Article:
Minoan Crete, the forerunner of Greek civilization, is the earliest known European high-culture. Although modest in size (170 miles east to west, thirty-five miles north to south), Crete exercised immeasurable influence on the Aegean archipelago, Western Asia and the Greek mainland. Throughout Crete the vestiges of complex palaces, paved highways, aqueducts, terra-pipes for drainage, and irrigation canals provide plentiful proof of Minoan ingenuity in the areas of scientific and technical innovation. The Minoans possessed registered trademarks, uniform weights and measures, calendrical systems based on precise astronomical observations and advanced writing systems. Interestingly enough, there were few fortifications on the island.
British archaeologist Arthur Evans (1851-1941), who conducted excavations on the island, was convinced of African migrations to ancient Crete and noted "the multiplicity of these connections with the old indigenous race of the opposite African coast." The late African-American cultural historian John G. Jackson (1907-1993) advocated the view the Minoan civilization was rooted in Africa, and believed the ancestors of the Minoans "dwelt in the grasslands of North Africa before that area dried up and became a great desert. As the Saharan sands encroached on their homeland, they took to the sea, and in Crete and neighboring islands set up a maritime culture."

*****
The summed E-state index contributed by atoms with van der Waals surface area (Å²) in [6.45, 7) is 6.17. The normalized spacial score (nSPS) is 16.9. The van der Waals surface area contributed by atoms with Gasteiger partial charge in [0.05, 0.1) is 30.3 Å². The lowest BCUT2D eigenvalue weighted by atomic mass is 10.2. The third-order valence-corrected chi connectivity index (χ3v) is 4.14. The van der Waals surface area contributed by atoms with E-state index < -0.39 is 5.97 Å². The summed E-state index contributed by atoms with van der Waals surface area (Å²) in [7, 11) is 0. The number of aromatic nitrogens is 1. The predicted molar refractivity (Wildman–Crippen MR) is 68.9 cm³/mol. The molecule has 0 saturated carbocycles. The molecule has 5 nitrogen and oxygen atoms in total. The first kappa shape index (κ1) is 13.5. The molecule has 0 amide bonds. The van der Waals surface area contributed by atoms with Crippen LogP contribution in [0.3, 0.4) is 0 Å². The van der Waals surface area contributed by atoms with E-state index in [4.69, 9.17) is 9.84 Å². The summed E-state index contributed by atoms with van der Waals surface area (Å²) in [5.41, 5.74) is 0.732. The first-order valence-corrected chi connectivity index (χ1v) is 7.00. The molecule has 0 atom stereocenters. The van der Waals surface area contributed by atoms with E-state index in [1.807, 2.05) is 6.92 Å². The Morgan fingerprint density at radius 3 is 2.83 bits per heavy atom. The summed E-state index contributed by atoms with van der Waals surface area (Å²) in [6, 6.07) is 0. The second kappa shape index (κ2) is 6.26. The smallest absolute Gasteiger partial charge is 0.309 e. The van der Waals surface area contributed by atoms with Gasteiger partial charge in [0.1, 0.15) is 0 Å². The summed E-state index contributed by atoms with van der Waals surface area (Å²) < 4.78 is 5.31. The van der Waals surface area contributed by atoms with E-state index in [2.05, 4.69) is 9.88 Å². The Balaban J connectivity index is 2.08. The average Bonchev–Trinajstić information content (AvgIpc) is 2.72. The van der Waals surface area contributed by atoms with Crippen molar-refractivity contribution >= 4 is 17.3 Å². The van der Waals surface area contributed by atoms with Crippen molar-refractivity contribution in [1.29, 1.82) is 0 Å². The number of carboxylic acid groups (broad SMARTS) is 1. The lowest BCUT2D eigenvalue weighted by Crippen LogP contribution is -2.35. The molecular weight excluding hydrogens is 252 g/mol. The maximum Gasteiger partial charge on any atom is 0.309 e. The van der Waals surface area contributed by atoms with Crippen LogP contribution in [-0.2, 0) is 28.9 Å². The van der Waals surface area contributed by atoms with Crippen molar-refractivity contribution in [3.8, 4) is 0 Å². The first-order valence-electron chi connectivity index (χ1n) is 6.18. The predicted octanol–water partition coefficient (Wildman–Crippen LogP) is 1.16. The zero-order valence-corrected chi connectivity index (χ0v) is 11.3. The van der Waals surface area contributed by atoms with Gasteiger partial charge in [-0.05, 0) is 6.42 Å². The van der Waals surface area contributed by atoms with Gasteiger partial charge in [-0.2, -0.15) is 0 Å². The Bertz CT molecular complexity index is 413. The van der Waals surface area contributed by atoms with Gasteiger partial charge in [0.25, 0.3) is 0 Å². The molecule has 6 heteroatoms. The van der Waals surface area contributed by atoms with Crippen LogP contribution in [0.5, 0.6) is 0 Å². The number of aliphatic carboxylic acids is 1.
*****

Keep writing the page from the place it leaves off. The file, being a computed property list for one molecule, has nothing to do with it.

Cretan/Egyptian contacts pick up again in the sixteenth and fifteenth centuries BC during the reigns of Egyptian monarchs Makare Hatshepsut and Thutmose III (1504-1447 BC). The people of Crete, whom the Egyptians called Keftiu, were graphically portrayed as tribute bearers on the walls of the tombs of the Egyptian nobility.
Diop, Cheikh Anta., The African Origin of Civilization, Chicago: Lawrence Hill Books, 1974.
The Global African Presence: www.cwo.com/~lucumi/runoko.html
Storobin, David, Esq., "Palestinian Genes Show Arab, Jewish, European and Black-African Ancestry," Global Population (12/16/2004).
Wikipedia Encyclopedia: www.wikipedia.org